Being an actor is precarious at best. There are a lot of stats touted around about how few actors are able to make a living these days – and by and large, they’re true. Fees are falling in a totally unregulated industry. Anyone – literally anyone – can call themselves an actor these days and with thousands of desperate wannabes falling over themselves to be exploited, the number of unpaid acting “jobs” is rapidly outstripping the number of paid ones. Worse, the number of things actually costing actors money is growing too. An entire sub-industry is growing up in how to make money from actors.
It doesn’t help that the industry itself is set up to destroy people financially, sometimes emotionally and spiritually as well. It’s never been cheap to be an actor – training costs money. Headshots cost money. Equity membership costs money. Spotlight costs money. It’s always been hard to make a living, but there used to be ways to get a start. There were Rep companies where you could learn the trade. You could get agents or CDs to see you in what used to be called a “general meeting”. Those days are gone.
Pay to be seen…
These days, to get in front of an agent or a CD outside of an actual audition we have what are euphemistically termed “workshops” for which the actor pays a fee to be seen for a couple of minutes by someone, perhaps followed by a Q&A session in the hope of making a good impression that might lead to some vague hope of work in the future. The quality of these “workshops” varies. The best do indeed offer some valuable advice and guidance. The worst are a not-even-thinly-disguised money maker for whoever is running them.
Pay to play…
An even more insidious development has been the increase in a variety of exploitative “jobs” (or “opportunities”, as they are often described on casting sites). These take various forms from the blatantly open statement “we aren’t paying you”, through “volunteer status”, “passion project”, “artistic commitment” and a whole range of other euphemisms for not paying, most of which are actually illegal under NMW legislation. It doesn’t help that many students are being told by their schools that it isn’t necessary to pay actors. The worst of these don’t even cover expenses, so it actually costs the actor money to be involved.
Then there’s “Profit-Share”. Every actor knows what that means. It means “this will cost you money” in all but a vanishingly small number of cases. Even successful projects may not mean that a percentage pays off. It’s a well-known and oft-quoted example in the industry that the Star Wars movie, Empire Strikes Back, has never been in profit. Not by a single cent.
Pay for this, pay for that…
Then there are the endless streams of new things. Every day it seems that someone invents yet another thing we can charge actors for. And they are getting increasingly idiotic, but we are back to the floods of gullible, inexperienced people desperate, usually, for fame, who can be fleeced almost endlessly. There are sham agencies, people who’ve just bought a DSLR claiming to be a film maker, people who’ve read a book (or not even that if you’re unlucky) running workshops, people who’ve never worked promising to tell you how to get and pass auditions, the list is endless.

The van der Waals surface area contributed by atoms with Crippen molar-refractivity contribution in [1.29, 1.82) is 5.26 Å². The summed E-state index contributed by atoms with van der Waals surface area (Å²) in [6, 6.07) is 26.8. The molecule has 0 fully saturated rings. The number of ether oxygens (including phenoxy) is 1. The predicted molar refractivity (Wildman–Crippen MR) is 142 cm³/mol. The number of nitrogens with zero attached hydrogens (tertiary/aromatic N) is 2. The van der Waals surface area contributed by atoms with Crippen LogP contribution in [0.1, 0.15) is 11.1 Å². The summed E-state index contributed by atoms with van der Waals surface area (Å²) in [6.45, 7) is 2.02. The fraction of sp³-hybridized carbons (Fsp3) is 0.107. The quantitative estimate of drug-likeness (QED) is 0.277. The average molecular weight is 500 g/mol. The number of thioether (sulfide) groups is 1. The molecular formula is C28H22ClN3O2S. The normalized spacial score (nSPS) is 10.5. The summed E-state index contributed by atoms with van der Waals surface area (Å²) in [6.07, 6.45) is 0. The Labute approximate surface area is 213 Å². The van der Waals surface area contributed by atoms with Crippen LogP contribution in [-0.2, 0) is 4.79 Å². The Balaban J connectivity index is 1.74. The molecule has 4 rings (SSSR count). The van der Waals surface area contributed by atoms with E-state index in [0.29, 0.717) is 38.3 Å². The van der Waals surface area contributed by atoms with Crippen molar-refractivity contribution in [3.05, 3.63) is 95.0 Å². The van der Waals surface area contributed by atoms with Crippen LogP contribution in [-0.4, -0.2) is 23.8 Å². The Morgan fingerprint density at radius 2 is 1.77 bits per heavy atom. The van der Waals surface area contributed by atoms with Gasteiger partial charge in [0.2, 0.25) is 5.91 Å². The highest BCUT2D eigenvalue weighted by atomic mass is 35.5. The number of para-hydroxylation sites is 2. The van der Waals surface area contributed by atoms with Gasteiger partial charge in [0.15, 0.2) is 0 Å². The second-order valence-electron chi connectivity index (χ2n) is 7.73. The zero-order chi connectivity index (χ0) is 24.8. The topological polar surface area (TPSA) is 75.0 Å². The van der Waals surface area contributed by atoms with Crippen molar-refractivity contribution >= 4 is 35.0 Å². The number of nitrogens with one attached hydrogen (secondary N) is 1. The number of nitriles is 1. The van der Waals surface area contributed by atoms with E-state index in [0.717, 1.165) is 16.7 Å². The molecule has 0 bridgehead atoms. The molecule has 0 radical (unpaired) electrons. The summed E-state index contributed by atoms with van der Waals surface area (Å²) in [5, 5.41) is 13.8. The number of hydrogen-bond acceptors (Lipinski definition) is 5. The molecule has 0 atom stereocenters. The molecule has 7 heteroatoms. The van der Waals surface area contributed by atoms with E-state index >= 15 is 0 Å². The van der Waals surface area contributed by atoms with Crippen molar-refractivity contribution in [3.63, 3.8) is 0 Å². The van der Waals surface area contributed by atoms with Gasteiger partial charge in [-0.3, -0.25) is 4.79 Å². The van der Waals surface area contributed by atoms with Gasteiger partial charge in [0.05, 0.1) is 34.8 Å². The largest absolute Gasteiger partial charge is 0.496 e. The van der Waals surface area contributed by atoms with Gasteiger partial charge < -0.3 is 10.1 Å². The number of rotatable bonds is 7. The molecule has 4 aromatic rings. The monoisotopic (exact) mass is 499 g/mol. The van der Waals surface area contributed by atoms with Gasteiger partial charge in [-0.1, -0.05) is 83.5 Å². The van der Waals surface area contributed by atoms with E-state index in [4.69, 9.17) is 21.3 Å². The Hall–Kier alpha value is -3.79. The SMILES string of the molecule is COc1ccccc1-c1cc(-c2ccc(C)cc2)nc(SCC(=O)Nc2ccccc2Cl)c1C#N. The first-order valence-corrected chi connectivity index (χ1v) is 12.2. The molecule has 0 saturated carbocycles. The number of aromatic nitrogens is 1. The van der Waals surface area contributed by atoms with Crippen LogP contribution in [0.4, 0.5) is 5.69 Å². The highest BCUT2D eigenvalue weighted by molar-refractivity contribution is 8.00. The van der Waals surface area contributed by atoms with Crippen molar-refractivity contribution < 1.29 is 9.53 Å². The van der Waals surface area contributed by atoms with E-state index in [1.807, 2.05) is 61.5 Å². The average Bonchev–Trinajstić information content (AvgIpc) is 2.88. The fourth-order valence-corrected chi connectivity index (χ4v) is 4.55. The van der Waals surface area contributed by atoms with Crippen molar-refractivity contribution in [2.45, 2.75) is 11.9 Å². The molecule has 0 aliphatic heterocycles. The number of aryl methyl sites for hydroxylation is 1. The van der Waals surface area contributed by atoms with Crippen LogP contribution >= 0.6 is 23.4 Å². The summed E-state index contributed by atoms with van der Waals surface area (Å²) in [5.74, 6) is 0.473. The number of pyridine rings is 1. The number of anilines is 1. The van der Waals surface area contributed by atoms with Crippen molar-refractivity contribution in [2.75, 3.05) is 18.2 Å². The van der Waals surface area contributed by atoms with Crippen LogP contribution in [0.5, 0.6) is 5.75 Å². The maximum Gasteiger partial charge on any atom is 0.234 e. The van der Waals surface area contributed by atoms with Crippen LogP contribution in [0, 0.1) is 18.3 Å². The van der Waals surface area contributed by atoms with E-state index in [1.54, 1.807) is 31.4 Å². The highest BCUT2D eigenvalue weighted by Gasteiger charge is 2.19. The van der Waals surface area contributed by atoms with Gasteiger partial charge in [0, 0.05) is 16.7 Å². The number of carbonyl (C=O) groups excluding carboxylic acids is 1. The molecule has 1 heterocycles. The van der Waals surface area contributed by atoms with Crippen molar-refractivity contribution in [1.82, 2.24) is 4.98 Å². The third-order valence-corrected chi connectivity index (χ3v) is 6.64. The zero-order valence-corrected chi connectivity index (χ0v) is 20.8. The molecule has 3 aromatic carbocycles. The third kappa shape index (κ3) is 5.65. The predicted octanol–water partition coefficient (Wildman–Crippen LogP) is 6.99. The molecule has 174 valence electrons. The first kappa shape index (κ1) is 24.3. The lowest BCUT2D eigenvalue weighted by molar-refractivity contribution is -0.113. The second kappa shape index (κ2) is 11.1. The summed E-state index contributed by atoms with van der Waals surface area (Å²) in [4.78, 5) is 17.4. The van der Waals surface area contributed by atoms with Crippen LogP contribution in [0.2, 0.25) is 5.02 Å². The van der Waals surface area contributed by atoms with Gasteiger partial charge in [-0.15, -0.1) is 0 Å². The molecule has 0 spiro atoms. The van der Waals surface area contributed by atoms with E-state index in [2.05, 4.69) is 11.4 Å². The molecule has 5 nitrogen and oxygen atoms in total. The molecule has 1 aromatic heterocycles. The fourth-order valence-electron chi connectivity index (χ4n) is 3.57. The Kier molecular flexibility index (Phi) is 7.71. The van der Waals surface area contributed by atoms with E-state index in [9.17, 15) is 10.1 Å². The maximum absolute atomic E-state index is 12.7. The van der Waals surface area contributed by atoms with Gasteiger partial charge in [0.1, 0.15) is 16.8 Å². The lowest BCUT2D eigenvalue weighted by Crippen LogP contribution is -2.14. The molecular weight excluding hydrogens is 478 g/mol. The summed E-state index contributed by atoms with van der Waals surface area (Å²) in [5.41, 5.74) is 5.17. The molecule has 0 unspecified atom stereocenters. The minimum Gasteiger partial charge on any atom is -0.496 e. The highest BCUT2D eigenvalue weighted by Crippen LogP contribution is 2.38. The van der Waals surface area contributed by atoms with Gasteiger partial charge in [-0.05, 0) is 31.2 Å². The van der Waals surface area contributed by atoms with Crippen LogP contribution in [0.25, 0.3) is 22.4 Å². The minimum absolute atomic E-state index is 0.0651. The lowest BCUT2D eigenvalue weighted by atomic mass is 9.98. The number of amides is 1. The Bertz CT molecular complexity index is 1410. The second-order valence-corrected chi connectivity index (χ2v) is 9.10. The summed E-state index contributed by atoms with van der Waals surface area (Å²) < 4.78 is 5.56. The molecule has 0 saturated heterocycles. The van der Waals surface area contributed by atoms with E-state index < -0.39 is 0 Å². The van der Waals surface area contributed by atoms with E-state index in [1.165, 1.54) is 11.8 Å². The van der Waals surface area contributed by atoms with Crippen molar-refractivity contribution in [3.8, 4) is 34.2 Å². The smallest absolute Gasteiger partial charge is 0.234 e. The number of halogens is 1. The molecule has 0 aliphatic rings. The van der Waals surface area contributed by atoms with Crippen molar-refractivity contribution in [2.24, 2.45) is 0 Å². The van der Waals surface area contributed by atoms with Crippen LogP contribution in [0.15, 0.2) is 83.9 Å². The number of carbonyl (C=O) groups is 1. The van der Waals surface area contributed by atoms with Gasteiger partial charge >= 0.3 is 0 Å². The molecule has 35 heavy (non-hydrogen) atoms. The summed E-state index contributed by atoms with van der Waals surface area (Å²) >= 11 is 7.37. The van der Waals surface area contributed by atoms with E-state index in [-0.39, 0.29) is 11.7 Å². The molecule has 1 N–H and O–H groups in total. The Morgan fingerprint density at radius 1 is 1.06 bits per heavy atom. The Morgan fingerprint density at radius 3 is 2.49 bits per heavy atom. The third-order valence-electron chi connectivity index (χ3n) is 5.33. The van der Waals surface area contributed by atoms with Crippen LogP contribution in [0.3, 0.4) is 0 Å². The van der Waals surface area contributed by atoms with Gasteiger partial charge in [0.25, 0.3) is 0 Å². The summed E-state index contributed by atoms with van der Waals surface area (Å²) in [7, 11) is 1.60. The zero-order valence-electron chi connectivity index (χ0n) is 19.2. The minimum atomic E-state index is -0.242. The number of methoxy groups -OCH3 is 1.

Two of the latest “innovations” are particularly laughable. One, the “360 Headshot” is being touted by one of the leading casting sites. Basically it’s a panoramic view of an actor’s revolving head. The effect that you would get by standing in front of a camcorder and turning round. They want £50 for this two-second piece of video. They claim that it enhances the chances of being selected for audition because the CD can see the back of your head. In the hundreds and hundreds of actual auditions I’ve attended, no CD – not one, ever – has ever asked to see the back of my head.
Then there’s the “Talking Headshot”. I only heard about this today from someone who’d spotted it being touted on Twitter by its “inventor” as a brand new “innovation”. I wonder if they realise how long ago video was actually “innovated”?
Whoever you are, and wherever you are in this business, please stop paying for things you don’t need. Please stop working for nothing. Please stop being exploited. Above all, please do your homework when someone tries to sell you something. One thing is for sure – you know that person who just texted you to say they found your Starnow profile and they want to cast you in Star Wars IX and all you’ll have to do is pay to attend their compulsory workshop to join the agency? They’re lying.